For centuries, Inuit innovations have been improving lives around the world, from life-jackets to goggles, ice-fishing to snowshoes. Today, with a population of over 100,000, the Arctic population is young and growing, with 33 percent under the age of 15 — as compared to 17 percent for the rest of Canada. Reflecting this is Nunavut’s MP, Mumilaaq Qaqqaq, one of Canada’s youngest MPs.
The Arctic Inspiration Prize (AIP) focuses on the Arctic’s inspiring achievements, annually awarding up to $3 million to eight teams for their groundbreaking projects. After reaching the finalist stage twice, Northern Compass was awarded the top prize of $1 million this year. The project creates culturally relevant pathways, including coaching and mentorship, for youth from Nunavut and the Northwest Territories (NWT) to pursue careers of their choice, and inspire future generations to set and achieve ambitious goals.
Team co-lead Karen Aglukark explains that barriers arise after high school, during the university and college application process. “We wanted to find a way [to] take all of our knowledge, expertise [and] experience to give youth tailored support, and to take [our] model that inspires success in high school, and supplant that on to inspiring and supporting success in later careers and post-secondary,” she says. “We have a fairly high success rate — about 85 percent [graduate high school].” In 2016, 47.8 percent of people aged 25 to 64 in Nunavut had a high school diploma or equivalency certificate, compared with 86.3 percent in Canada.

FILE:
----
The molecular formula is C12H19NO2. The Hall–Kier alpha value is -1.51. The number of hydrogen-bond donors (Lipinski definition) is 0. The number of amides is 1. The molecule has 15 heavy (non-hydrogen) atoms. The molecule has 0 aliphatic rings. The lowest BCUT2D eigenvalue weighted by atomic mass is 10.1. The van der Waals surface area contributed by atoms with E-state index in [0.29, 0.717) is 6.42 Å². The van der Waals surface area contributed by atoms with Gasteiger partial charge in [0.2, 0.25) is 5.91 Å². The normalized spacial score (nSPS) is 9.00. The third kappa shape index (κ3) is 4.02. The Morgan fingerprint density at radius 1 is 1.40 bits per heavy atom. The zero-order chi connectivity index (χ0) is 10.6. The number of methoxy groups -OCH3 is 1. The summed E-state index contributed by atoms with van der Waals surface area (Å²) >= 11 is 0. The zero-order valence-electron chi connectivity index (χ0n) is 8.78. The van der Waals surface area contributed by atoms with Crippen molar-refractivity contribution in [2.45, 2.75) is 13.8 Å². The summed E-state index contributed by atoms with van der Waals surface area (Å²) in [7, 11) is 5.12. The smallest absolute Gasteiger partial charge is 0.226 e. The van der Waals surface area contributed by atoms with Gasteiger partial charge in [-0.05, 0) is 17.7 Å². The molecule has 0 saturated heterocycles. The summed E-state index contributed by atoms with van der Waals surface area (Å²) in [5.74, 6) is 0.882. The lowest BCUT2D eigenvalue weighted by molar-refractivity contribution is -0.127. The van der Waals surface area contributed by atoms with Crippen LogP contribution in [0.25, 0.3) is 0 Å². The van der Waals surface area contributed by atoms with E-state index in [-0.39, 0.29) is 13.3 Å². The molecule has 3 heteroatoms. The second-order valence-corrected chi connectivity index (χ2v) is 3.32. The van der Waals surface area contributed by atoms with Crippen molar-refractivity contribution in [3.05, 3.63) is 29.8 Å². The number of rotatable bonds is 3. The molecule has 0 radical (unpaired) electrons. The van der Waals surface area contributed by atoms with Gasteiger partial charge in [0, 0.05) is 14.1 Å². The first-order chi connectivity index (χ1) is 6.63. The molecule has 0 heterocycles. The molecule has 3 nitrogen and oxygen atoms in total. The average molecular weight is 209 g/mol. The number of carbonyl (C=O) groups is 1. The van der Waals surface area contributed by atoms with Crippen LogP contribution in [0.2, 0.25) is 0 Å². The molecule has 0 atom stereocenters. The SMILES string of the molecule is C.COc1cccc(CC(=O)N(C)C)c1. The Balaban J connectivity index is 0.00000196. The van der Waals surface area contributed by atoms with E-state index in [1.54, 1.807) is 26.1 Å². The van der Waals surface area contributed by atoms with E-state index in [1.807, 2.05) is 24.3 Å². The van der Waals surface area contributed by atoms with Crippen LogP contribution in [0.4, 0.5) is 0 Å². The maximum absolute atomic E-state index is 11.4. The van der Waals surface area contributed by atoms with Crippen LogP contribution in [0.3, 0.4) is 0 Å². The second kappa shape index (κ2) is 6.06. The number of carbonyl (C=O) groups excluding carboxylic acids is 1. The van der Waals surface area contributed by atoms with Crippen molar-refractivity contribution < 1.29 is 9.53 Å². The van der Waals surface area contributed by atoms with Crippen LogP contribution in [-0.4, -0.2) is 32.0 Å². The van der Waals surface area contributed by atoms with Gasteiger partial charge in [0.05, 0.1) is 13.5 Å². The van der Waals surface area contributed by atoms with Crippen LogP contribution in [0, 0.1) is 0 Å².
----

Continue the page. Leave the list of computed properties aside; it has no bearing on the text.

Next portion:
AIP also awarded Dehcho: River Journeys $370,000. It’s a multimedia project chronicling how the past 100 years transformed the Mackenzie River, from the Dehcho to the Delta.
Director of Gwich’in Tribal Council, Sharon Snowshoe, said during her acceptance speech: “The Arctic Inspiration Prize will give [us] the opportunity to realize a dream we have held for many years.”
Students in the community will collaborate on two short films about the river, one using archival materials, and the other following a modern-day journey on the river with present-day Elders, who will explain the changes they’ve seen throughout their lives.
In the same category of winners was the ᑲᒪᔩᑦ Kamajiit program, which won $450,000 for its work addressing high school drop-out rates and suicide rates in three communities in Nunavut by offering services like mental health support. “This prize has allowed us to go ahead and begin the critical next steps in two of our three communities,” says team leader Susan Aglukark.
$140,000 was awarded to The Nunavut Law Program (NLP) to provide a Nunavut-based legal education to Nunavummiut.
Director Stephen Mansell says the funds from AIP will enhance the opportunities NLP offers outside of the classroom. “We’re using that money for some hands-on experiential learning, supporting students to do independent research on anything that they might have gained interest in. We’re hoping to see some in-depth independent research on traditional law, and Nunavut-related legal issues.”